several studys support that.

The consumer study revealed that two-thirds of mirrorless camera users are within the age range of 18 – 35 years of age, and three-fifth of those who have the intention to purchase also fall within this age bracket.
On top of the sales momentum, InfoTrends’ customer surveys demonstrate how strong innovation in the mirrorless space is continuing to attract a younger and more photo active ILC customer.
 
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privatebydesign

Would you take advice from a cartoons stuffed toy?
Jan 29, 2011
7,223
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#51
Yep t2i censor is still sharper than lenses .on right light conditions shouldnt be much difference to what ever camera
The idea of sensor and lens sharpness, and one being 'higher' than the other, is a totally spurious concept and illustrates a complete lack of understanding of how system resolution is defined.
 
Likes: jd7

Del Paso

M3 Singlestroke
Aug 9, 2018
164
129
#53
honestly... nobody cares about what you do.. old geezer. :D

you spend half you life on a photography forum insulting other members.
for example go back a few years and look at the post you made about sony cameras, their users and your "predictions" for sony.
so who is moronic here is no question.... ;)

it is my observation that older folks tend to stick to DSLR cameras. younger embrace the mirrorless systems.



well i was at photokina 2018 and the majority of 60+ people had a DSLR camera. younger folks in the 20-30 had mostly mirrorless.
when i talk to old folks they never stop saying "EVF are not good, i want an optical VF".

several studys support that.
I really admire the precision of your statistics and your knowledge of so many objective "studys"!
 
#54
honestly... nobody cares about what you do.. old geezer. :D

you spend half you life on a photography forum insulting other members.
for example go back a few years and look at the post you made about sony cameras, their users and your "predictions" for sony.
so who is moronic here is no question.... ;)

it is my observation that older folks tend to stick to DSLR cameras. younger embrace the mirrorless systems.



well i was at photokina 2018 and the majority of 60+ people had a DSLR camera. younger folks in the 20-30 had mostly mirrorless.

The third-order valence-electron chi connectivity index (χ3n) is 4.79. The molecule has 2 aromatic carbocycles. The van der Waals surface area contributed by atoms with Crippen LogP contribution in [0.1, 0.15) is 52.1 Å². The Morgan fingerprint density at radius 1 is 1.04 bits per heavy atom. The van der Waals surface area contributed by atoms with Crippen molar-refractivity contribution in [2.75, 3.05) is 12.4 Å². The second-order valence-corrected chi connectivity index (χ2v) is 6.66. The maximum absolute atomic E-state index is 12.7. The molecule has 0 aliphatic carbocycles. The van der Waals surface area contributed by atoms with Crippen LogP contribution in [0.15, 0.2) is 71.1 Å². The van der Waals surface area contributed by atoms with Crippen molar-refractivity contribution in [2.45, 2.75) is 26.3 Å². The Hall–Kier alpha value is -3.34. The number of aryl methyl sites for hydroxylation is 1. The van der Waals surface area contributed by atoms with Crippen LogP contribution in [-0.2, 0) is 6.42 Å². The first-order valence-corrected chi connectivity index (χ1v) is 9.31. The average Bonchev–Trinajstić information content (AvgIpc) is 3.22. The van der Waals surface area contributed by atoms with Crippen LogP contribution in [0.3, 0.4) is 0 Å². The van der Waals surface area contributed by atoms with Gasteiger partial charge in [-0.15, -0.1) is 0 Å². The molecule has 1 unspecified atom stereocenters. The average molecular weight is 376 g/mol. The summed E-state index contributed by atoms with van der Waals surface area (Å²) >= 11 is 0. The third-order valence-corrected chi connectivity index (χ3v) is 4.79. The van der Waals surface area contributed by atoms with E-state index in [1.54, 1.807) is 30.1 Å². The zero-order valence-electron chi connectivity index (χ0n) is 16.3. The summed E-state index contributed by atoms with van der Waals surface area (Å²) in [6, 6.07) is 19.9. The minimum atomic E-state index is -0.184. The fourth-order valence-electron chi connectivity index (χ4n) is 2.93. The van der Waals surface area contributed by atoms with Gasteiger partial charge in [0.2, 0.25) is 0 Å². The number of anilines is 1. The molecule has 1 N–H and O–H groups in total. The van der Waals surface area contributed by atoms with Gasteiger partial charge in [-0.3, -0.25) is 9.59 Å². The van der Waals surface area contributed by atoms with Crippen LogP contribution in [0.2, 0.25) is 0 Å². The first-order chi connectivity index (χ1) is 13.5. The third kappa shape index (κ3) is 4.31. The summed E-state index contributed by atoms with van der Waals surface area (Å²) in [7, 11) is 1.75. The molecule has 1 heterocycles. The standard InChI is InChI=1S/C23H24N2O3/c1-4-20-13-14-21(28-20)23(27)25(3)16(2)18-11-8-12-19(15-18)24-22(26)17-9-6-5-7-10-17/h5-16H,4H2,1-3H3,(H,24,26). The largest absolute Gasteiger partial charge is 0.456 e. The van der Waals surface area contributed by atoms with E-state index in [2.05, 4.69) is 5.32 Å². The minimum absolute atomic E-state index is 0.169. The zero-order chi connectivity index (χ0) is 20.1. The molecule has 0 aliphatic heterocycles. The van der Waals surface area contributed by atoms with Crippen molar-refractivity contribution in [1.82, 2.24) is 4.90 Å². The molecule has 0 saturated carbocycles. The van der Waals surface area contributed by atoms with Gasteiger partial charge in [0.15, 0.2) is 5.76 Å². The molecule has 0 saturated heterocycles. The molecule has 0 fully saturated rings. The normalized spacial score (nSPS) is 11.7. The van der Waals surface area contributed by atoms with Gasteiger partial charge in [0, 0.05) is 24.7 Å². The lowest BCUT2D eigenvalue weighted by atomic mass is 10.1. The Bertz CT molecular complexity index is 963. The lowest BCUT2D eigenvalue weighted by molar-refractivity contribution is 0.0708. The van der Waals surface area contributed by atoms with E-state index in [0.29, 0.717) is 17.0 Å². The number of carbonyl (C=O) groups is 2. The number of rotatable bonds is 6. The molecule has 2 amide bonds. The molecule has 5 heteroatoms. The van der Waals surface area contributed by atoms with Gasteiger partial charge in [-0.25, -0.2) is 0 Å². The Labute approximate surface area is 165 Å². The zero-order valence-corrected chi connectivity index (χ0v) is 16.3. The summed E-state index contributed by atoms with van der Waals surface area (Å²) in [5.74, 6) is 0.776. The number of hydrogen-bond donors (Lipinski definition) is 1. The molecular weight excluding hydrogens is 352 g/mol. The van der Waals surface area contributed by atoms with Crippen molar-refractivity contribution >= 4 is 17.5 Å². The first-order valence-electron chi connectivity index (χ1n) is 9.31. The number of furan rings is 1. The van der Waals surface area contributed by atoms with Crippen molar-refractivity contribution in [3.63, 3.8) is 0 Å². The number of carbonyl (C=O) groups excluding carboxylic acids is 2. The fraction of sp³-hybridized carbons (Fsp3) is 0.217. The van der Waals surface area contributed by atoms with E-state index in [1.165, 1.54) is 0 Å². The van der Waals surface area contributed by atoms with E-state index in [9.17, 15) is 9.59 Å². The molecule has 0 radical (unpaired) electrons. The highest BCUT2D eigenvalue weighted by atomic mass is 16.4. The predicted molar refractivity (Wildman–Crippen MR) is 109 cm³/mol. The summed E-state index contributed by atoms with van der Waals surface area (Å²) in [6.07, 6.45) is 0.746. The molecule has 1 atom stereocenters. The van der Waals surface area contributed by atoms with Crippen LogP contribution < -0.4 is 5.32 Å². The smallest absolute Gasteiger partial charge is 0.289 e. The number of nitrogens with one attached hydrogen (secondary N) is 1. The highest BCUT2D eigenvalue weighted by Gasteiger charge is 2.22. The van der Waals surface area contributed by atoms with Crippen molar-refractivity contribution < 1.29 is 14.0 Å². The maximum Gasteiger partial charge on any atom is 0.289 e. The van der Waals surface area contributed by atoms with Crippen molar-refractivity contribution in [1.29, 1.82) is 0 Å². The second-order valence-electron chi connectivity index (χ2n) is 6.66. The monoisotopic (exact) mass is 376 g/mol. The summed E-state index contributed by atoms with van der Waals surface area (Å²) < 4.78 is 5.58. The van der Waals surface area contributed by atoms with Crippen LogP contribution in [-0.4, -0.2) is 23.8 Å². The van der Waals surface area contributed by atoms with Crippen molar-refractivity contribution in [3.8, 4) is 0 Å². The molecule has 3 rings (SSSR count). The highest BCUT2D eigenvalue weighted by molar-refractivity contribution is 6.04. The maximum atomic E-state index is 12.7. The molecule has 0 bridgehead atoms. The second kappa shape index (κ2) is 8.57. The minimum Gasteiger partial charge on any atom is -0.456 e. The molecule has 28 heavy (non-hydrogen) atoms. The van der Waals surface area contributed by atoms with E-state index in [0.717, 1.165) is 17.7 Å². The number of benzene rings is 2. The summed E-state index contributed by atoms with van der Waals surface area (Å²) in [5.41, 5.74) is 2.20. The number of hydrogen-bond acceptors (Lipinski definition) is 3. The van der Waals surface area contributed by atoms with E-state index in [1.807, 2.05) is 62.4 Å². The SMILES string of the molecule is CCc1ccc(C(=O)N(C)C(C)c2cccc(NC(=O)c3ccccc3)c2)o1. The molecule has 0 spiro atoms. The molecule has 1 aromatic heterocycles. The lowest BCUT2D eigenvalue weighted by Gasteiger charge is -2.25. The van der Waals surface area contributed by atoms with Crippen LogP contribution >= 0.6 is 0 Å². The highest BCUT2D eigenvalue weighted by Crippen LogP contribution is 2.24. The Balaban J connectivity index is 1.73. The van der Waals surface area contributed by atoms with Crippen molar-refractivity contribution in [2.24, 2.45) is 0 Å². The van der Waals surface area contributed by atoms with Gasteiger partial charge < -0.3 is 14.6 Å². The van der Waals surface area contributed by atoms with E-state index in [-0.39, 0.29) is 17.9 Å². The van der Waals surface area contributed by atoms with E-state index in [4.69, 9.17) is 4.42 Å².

when i talk to old folks they never stop saying "EVF are not good, i want an optical VF".

several studys support that.
The 60 and over crowd has the money and spends it on DSLRs. The 35 and under crowd uses cell phones until they have a kid, then they buy a mirrorless camera to preserve every moment of their little precious one's life on Facebook. Most will soon tire of the camera and go back to using a cell phone. Canon can be excused for catering to the crowd that is most loyal and has the most money.
 

Don Haines

posting cat pictures on the internet since 1986
Jun 4, 2012
7,521
633
Canada
#55
well i was at photokina 2018 and the majority of 60+ people had a DSLR camera. younger folks in the 20-30 had mostly mirrorless.
And most of the people are between 30 and 60. What about them?

BTW, I have mirrorless and I have DSLR. I have Canon, Nikon, Olympus, and Leica. I have superzoom, and I shoot with my phone. I firmly believe that the majority of people on this forum do not fit neatly into a pigeon hole. Many of us, and particularly the pros, use the right tool for the job.
 
Likes: stevelee

jolyonralph

Kodak Brownie
Aug 25, 2015
1,021
214
49
London, UK
www.everyothershot.com
#57
Although I'm not quite in the old fart category yet (40s) one of the reasons I've switched to mirrorless is that as my eyesight gets worse I find being able to review images inside the EVF (which is adjusted for my eyes) so much easier than having to whip out reading glasses and use the rear display.